And then the children — babies, I should say if I were speaking of English bairns of their age; but seeing that they are Americans, I hardly dare to call them children. The actual age of these perfectly-civilized and highly-educated beings may be from three to four. One will often see five or six such seated at the long dinner-table of the hotel, breakfasting and dining with their elders, and going through the ceremony with all the gravity, and more than all the decorum, of their grandfathers. When I was three years old I had not yet, as I imagine, been promoted beyond a silver spoon of my own wherewith to eat my bread and milk in the nursery; and I feel assured that I was under the immediate care of a nursemaid, as I gobbled up my minced mutton mixed with potatoes and gravy. But at hotel life in the States the adult infant lisps to the waiter for everything at table, handles his fish with epicurean delicacy, is choice in his selection of pickles, very particular that his beef-steak at breakfast shall be hot, and is instant in his demand for fresh ice in his water. But perhaps his, or in this case her, retreat from the room when the meal is over, is the chef-d’oeuvre of the whole performance. The little, precocious, full-blown beauty of four signifies that she has completed her meal — or is “through” her dinner, as she would express it — by carefully extricating herself from the napkin which has been tucked around her. Then the waiter, ever attentive to her movements, draws back the chair on which she is seated, and the young lady glides to the floor. A little girl in Old England would scramble down, but little girls in New England never scramble. Her father and mother, who are no more than her chief ministers, walk before her out of the saloon, and then she — swims after them. But swimming is not the proper word. Fishes, in making their way through the water, assist, or rather impede, their motion with no dorsal wriggle. No animal taught to move directly by its Creator adopts a gait so useless, and at the same time so graceless. Many women, having received their lessons in walking from a less eligible instructor, do move in this way, and such women this unfortunate little lady has been instructed to copy. The peculiar step to which I allude is to be seen often on the boulevards in Paris. It is to be seen more often in second-rate French towns, and among fourth-rate French women. Of all signs in women betokening vulgarity, bad taste, and aptitude to bad morals, it is the surest. And this is the gait of going which American mothers — some American mothers I should say — love to teach their daughters! As a comedy at a hotel it is very delightful, but in private life I should object to it.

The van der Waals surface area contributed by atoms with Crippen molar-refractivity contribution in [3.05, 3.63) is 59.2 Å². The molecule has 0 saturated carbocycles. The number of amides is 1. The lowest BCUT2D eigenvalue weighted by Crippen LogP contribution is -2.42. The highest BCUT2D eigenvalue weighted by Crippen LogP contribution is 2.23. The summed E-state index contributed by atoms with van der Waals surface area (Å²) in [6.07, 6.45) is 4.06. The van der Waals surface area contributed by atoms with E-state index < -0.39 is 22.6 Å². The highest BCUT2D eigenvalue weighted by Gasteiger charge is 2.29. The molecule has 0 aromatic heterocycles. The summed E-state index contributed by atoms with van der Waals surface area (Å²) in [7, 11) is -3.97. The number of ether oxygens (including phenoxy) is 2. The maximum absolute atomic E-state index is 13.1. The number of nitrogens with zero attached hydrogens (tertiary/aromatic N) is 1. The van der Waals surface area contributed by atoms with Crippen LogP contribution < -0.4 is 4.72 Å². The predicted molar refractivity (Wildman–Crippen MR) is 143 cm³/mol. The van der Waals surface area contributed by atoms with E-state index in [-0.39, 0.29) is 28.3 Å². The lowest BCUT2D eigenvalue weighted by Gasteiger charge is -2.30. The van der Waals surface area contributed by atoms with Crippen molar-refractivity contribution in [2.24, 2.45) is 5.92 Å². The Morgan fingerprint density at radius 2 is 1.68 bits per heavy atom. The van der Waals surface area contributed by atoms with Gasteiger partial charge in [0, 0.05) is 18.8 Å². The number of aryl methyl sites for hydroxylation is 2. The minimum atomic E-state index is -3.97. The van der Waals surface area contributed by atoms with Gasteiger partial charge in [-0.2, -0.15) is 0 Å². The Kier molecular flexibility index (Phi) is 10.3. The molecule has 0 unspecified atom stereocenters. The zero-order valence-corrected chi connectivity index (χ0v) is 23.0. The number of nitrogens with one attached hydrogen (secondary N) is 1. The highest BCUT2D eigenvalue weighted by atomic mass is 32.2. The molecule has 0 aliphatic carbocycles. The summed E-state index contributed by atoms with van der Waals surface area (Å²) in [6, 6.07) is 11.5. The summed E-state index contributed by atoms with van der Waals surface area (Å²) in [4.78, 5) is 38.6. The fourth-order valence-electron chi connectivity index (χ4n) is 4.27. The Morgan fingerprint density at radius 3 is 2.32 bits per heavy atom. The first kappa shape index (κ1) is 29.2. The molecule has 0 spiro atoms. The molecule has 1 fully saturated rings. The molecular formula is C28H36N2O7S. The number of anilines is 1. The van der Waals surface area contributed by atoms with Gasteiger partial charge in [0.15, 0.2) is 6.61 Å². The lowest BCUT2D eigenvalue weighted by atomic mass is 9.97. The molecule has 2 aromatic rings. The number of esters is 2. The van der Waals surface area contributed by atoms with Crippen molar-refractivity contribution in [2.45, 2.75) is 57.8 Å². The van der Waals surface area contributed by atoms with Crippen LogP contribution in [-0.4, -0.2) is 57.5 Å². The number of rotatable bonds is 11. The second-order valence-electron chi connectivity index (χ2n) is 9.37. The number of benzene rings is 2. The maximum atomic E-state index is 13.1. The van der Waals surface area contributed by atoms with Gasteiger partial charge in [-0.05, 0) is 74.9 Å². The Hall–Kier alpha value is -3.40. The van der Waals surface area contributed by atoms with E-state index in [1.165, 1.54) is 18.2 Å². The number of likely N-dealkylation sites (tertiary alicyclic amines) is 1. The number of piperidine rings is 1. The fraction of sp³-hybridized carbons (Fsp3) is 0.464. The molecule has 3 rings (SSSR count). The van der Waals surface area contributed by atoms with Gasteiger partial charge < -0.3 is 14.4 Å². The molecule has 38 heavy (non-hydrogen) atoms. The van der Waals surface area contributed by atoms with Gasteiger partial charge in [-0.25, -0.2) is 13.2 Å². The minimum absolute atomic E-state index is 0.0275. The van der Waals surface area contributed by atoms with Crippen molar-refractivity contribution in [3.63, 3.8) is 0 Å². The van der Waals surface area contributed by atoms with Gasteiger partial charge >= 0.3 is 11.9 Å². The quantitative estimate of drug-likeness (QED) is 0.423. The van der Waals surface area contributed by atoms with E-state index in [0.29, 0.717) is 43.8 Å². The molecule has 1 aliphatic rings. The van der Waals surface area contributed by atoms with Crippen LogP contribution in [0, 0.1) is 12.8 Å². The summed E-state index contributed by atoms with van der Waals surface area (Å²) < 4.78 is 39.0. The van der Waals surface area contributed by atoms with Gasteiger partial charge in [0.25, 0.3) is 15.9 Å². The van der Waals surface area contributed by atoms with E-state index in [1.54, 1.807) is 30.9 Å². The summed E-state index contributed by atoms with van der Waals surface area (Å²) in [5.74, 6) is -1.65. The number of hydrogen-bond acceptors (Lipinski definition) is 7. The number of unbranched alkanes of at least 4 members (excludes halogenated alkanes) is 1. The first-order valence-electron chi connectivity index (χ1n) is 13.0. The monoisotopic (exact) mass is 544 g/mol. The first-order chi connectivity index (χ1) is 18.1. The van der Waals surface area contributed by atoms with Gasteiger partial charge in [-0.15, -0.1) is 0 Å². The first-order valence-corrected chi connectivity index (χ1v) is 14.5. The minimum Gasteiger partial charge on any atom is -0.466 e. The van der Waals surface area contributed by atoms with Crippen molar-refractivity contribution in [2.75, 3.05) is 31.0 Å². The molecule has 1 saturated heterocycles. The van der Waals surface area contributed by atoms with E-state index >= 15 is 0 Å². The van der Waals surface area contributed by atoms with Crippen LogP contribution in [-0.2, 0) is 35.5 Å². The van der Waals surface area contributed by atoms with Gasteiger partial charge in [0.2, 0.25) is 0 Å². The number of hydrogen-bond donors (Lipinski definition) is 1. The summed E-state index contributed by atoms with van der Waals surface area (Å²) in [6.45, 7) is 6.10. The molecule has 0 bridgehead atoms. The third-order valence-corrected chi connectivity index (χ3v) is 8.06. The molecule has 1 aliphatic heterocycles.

To me Newport could never be a place charming by reason of its own charms. That it is a very pleasant place when it is full of people and the people are in spirits and happy, I do not doubt. But then the visitors would bring, as far as I am concerned, the pleasantness with them. The coast is not fine. To those who know the best portions of the coast of Wales or Cornwall — or better still, the western coast of Ireland, of Clare and Kerry for instance — it would not be in any way remarkable. It is by no means equal to Dieppe or Biarritz, and not to be talked of in the same breath with Spezzia. The hotels, too, are all built away from the sea; so that one cannot sit and watch the play of the waves from one’s windows. Nor are there pleasant rambling paths down among the rocks, and from one short strand to another. There is excellent bathing for those who like bathing on shelving sand. I don’t. The spot is about half a mile from the hotels, and to this the bathers are carried in omnibuses. Till one o’clock ladies bathe, which operation, however, does not at all militate against the bathing of men, but rather necessitates it as regards those men who have ladies with them. For here ladies and gentlemen bathe in decorous dresses, and are very polite to each other. I must say that I think the ladies have the best of it. My idea of sea bathing, for my own gratification, is not compatible with a full suit of clothing. I own that my tastes are vulgar, and perhaps indecent; but I love to jump into the deep, clear sea from off a rock, and I love to be hampered by no outward impediments as I do so. For ordinary bathers, for all ladies, and for men less savage in their instincts than I am, the bathing at Newport is very good.